Gamemaster, directed by Charles Mruz, opens by telling us that we are about to embark on the “journey of four aspiring board game designers as they navigate the tabletop industry and bring their creations to life.” The film thus follows those creators through the ups and downs over a few years of their lives. We are then introduced to Jason Serrato of Thug Life, a game inspired growing up in an environment where the game world was not entirely accessible; Charlie Bink who created, alongside his parents, Trekking the National Parks and turned it into the family business; Scott Rogers who wants to create his own “Star Wars universe” with Rayguns and Rocketships; and Nashra Balagamwala whose Arranged! is inspired by her escaping a forced marriage in Pakistan. The four creatives tell us how they came to work in games, wax nostalgic about the sense of escapism games procured in them since they were children, and get visibly excited discussing the pleasure they feel now, not only inventing and creating a universe of their own but also seeing others enjoy their games.
Gamemaster intertwines the protagonists’ interviews with several people in the industry, such as famous game designers and game awards representatives. Players at various conventions are also talked to, in order to understand what the consumer truly wants. This is where we learn more about why “we are now in the middle of a tabletop renaissance,” a growing 3 billion dollar industry. We are told of the numerous considerations to be thought through, such as “table presence” and what will pull in new gamers to new games.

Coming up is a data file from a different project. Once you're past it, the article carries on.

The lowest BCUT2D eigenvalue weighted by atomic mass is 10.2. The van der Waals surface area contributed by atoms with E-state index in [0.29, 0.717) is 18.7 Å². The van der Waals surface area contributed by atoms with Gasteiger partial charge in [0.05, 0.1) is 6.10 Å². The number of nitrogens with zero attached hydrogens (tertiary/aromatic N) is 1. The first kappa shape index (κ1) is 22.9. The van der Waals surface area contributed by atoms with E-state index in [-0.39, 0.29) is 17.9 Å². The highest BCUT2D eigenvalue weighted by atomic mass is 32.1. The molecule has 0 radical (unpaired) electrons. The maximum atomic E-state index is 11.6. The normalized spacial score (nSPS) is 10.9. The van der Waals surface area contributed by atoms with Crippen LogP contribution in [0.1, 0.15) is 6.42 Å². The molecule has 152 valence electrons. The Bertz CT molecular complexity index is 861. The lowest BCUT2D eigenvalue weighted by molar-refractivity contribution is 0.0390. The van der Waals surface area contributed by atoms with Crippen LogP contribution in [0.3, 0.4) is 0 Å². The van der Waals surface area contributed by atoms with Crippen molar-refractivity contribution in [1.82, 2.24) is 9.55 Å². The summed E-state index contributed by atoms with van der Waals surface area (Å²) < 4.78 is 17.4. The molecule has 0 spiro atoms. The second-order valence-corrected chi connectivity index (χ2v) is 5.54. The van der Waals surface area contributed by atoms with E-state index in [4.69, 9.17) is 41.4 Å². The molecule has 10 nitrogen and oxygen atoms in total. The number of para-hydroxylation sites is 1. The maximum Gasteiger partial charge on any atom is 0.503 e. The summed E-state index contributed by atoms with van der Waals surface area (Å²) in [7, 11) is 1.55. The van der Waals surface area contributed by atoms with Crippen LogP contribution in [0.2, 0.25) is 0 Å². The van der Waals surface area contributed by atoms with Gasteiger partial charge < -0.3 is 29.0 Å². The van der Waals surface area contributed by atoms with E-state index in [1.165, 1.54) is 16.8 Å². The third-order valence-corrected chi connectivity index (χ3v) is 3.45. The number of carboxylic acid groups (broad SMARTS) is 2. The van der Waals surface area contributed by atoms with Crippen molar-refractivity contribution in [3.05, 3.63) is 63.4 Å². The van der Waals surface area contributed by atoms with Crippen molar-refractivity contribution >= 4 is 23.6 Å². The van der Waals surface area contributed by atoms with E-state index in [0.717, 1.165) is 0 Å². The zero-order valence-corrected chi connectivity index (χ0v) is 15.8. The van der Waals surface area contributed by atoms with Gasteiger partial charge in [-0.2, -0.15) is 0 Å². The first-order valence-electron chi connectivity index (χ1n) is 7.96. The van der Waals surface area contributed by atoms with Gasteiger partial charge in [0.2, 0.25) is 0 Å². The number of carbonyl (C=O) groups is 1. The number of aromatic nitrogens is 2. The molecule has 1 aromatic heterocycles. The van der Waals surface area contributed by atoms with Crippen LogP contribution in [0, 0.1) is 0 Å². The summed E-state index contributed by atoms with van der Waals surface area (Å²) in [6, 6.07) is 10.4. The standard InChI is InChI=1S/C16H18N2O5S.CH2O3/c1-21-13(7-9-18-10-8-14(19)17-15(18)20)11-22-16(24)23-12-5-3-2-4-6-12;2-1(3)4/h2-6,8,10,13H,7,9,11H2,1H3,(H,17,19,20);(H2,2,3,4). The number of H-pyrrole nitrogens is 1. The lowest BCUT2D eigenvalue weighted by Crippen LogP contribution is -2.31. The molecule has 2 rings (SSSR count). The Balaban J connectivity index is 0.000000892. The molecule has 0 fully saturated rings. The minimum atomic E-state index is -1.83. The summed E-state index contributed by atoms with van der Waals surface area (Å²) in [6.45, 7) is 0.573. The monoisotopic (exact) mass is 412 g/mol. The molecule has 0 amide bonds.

“…the ‘journey of four aspiring board game designers as they navigate the tabletop industry’…”
We are given an overview of what all game designers need to ace in terms of what one calls “flavor” or theme, “mechanics” or what you do in the game, and the “data.” Participants surprisingly point out that the most tedious and challenging part of it all is designing the rule book, as it often ends up being a major disappointment for everyone. However, the documentary is solely about the designers and does not venture into the games themselves (but one might have enjoyed learning how to play some of those games!)
In recent years, thanks to the aforementioned “gameboard renaissance,” many, like the subjects here, had their dreams come true. But we see how success is fragile as the game business is akin to the film industry. An interviewee will further the comparison explaining that you can make ten projects, but only two will make money; hence no one in their right mind is in games for money. Calling back to its intro, Gamemaster inserts quirky graphics and animated videos here and there to illustrate the economy of this business. They are pleasant additions but do make us wonder why more animations aren’t present. Or, why not push it further and get very meta by playing with the games’ format to explain things!
"…visibly excited discussing the pleasure they feel now, not only inventing and creating a universe..."